Report of multispecies assessment task research cruise in the Eastern/Central tropical Pacific October 6 - December 6, 1983 (Cruise no. RP-9-DI-84, NOAA ship Discoverer)
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Report of multispecies assessment task research cruise in the Eastern/Central tropical Pacific October 6 - December 6, 1983 (Cruise no. RP-9-DI-84, NOAA ship Discoverer)
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Report of multispecies assessment task research cruise in the Eastern/Central tropical Pacific October 6 - December 6, 1983 (Cruise no. RP-9-DI-84, NOAA ship Discoverer)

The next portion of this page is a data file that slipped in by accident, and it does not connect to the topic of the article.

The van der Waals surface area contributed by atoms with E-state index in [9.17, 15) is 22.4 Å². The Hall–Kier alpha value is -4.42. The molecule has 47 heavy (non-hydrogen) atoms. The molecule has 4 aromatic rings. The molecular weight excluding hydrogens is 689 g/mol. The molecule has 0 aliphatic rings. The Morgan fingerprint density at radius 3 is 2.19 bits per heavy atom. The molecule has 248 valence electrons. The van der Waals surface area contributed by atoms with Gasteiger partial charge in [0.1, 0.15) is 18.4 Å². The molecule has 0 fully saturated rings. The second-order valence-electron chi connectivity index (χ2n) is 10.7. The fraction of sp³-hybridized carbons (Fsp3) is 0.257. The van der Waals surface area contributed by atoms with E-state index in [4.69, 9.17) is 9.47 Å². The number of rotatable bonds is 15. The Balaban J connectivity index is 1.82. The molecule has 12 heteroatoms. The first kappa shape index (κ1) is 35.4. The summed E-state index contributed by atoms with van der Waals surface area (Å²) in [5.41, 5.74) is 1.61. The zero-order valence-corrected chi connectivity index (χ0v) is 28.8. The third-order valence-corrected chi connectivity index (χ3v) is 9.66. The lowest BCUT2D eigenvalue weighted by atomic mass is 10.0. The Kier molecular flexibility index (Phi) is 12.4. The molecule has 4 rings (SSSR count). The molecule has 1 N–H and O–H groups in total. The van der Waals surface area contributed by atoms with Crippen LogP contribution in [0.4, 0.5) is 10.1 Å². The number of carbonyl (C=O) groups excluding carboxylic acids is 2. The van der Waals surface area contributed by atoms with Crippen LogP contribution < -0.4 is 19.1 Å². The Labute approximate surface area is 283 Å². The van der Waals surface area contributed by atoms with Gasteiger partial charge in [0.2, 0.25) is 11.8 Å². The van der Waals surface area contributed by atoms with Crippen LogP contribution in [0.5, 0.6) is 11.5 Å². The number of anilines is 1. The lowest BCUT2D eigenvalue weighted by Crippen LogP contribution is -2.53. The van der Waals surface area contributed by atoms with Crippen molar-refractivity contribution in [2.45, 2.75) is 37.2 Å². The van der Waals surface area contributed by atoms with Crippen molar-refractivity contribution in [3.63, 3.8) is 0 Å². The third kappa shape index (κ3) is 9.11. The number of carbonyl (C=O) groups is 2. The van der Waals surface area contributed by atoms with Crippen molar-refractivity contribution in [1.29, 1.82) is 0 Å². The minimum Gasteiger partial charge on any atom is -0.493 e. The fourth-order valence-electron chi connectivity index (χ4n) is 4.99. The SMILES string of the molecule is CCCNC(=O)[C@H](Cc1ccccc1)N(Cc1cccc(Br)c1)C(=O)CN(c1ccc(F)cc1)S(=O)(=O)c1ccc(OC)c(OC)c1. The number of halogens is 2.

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    The Southwest Fisheries Center (SWFC), National Marine Fisheries Service, has been investigating biological properties of the eastern tropical Pacific for many years. These studies have been primarily related to the distribution, abundance and other ecological aspects of commercially-caught tunas, and dolphins captured incidentally during tuna fishing operations. To gain a better understanding of factors affecting population processes for tunas and dolphins, a small scale research effort was begun, that focused on related but non-target species. Examples of such related species are squids, which tunas and dolphins both consume, and sea birds, which accompany coschooled tunas and dolphins. Both squids and seabirds also consume epipelagic prey, as do tunas and dolphins. Existing field research programs within the National Oceanographic and Atmospheric Association (NOAA), afford the opportunity for SWFC biologists to collect data and specimens related to the studies outlined above. Especially important in this regard is the Eastern Pacific Ocean Climate Studies (EPOCS) program which has a long term commitment to making regular research cruises in the eastern and central tropical Pacific.
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